The FBI has joined the investigation into a gun attack at two North Carolina electric substations that left nearly 40,000 homes without power amid freezing temperatures over the weekend.
The federal bureau will work with state and local law enforcement to probe whether people protesting a drag show in Moore County intentionally set off power to every home and business throughout the county, the Raleigh News & Observer reports.
Authorities have said that the substations serving the entire county were ‘intentionally’ shot at Saturday night, destroying some critical equipment while a drag show was underway — though Moore County officials have not yet determined a motive for the vandalism.
Some 45,000 customers lost power within the first few hours, but electricity has now been restored to some 11,000 customers with 36,000 still reporting they do not have gas or heat as temperatures dipped below freezing Monday morning, according to PowerOutage.us, a website that monitors outages across the U.S.
Still, officials say the widespread outages may last through Thursday, after already causing several car crashes, multiple reports of break-ins and calls from residents concerned about their vital medical equipment shutting off.
At a news conference on Sunday, Duke Energy spokesman Jeff Brooks revealed that the first substation went offline between 7pm and 8pm Saturday night, with the second substation shutting off soon after.
It came as a drag show was underway at the Sunrise Theater in Southern Pines, that had drawn the attention of several protestors who demonstrated outside.
One local, Emily Grace Rainey, who is a former Army Captain, had posted an invitation to the drag show protest on her Facebook page — later revealing: ‘The power is out in Moore County, and I know why.’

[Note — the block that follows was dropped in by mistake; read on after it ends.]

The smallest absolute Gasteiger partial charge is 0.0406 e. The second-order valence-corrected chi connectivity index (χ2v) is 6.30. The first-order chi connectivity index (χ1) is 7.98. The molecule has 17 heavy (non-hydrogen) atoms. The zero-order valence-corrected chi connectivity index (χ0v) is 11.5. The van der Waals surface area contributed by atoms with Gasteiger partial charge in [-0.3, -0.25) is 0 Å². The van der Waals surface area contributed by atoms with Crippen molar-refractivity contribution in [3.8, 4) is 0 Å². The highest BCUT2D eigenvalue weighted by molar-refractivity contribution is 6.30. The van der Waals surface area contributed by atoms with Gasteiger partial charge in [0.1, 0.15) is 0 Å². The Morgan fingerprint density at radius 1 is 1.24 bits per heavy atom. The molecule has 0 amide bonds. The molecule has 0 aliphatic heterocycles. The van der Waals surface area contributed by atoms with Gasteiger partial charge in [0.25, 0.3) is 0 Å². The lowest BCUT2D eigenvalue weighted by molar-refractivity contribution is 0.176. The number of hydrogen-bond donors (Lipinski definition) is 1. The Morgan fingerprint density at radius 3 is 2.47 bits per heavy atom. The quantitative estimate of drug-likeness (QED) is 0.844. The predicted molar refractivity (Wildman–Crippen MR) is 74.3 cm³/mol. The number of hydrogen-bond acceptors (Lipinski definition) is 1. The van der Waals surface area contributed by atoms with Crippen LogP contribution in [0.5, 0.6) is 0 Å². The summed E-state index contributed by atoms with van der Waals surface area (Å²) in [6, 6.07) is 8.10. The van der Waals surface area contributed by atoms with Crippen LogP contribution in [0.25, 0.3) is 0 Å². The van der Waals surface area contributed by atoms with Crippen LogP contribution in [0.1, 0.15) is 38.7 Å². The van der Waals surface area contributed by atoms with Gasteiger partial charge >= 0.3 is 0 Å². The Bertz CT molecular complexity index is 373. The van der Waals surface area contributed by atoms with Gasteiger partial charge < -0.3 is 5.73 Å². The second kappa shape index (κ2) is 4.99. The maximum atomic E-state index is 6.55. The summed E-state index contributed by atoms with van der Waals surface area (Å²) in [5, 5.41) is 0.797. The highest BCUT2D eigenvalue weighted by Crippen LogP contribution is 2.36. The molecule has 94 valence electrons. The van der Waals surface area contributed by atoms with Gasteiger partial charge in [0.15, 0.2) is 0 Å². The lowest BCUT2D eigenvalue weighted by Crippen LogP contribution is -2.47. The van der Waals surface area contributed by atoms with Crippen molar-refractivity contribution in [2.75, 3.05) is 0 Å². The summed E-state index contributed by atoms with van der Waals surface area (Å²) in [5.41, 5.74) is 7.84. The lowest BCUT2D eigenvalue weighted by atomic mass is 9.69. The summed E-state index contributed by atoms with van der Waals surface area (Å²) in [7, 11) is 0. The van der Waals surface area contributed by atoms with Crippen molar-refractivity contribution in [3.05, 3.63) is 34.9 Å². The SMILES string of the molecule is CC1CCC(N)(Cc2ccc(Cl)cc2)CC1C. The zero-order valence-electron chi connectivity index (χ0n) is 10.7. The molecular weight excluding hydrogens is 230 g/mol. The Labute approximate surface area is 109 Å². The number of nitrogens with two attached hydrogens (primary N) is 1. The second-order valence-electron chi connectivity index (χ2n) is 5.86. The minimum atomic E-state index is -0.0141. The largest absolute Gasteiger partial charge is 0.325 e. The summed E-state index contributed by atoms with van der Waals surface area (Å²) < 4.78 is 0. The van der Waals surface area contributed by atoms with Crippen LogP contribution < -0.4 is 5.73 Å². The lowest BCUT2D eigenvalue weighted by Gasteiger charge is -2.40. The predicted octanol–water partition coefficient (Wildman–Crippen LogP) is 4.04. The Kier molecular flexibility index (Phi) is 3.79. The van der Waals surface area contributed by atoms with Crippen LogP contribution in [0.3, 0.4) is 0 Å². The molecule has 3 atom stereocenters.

She has since insisted that she meant God intervened to shut off power during the show, writing on Facebook that deputies with the Moore County Sheriff’s Office ‘wasted their time’ when they visited her home within hours of her post.
‘I welcomed them to my home,’ she wrote. ‘Sorry they wasted their time.
‘I told them God works in mysterious ways and is responsible for the outage,’ Rainey, 32, continued. ‘I used the opportunity to tell them about the immoral drag show and the blasphemies screamed by its supporters.
‘I told them God is chastising Moore County, thanked them for coming and wished them a good night,’ she concluded, adding that she is ‘thankful for the LEOs service as always.’
Sheriff Ronnie Fields later revealed at the news conference on Sunday that the information Rainey posted online was ‘false.’
Without using her name, he said officers ‘had to go and interview this young lady and have a word of prayer with her, but it turned out to be nothing.’
Rainey served in the Army as a psychological operations officer until 2021 when she left months after leading a group of people from North Carolina to the January 6 rally in Washington that led up to the deadly riot at the U.S. Capitol by supporters of then-President Donald Trump.
She admitted to leading the 100 members of Moore County Citizens for Freedom, which describes itself online as a nonpartisan network promoting conservative values, to the Washington rally to ‘stand against election fraud’ and support Trump.
Commanders at Fort Bragg initially said that she acted within military regulations and that no one in her group broke the law.
But she had earlier made a name for herself within the county for her opposition to mask mandates in the early days of the coronavirus pandemic after she posted a video online of her pulling down caution tape at a playground that was closed under the state’s COVID restrictions.
Police charged her with injury to personal property, revealing to WRAL-TV that they let her off with warnings twice before for tearing down the tape closing off the playground.
The Army gave Rainey ‘appropriate administrative action’ for the incident and she submitted her resignation in September 2020.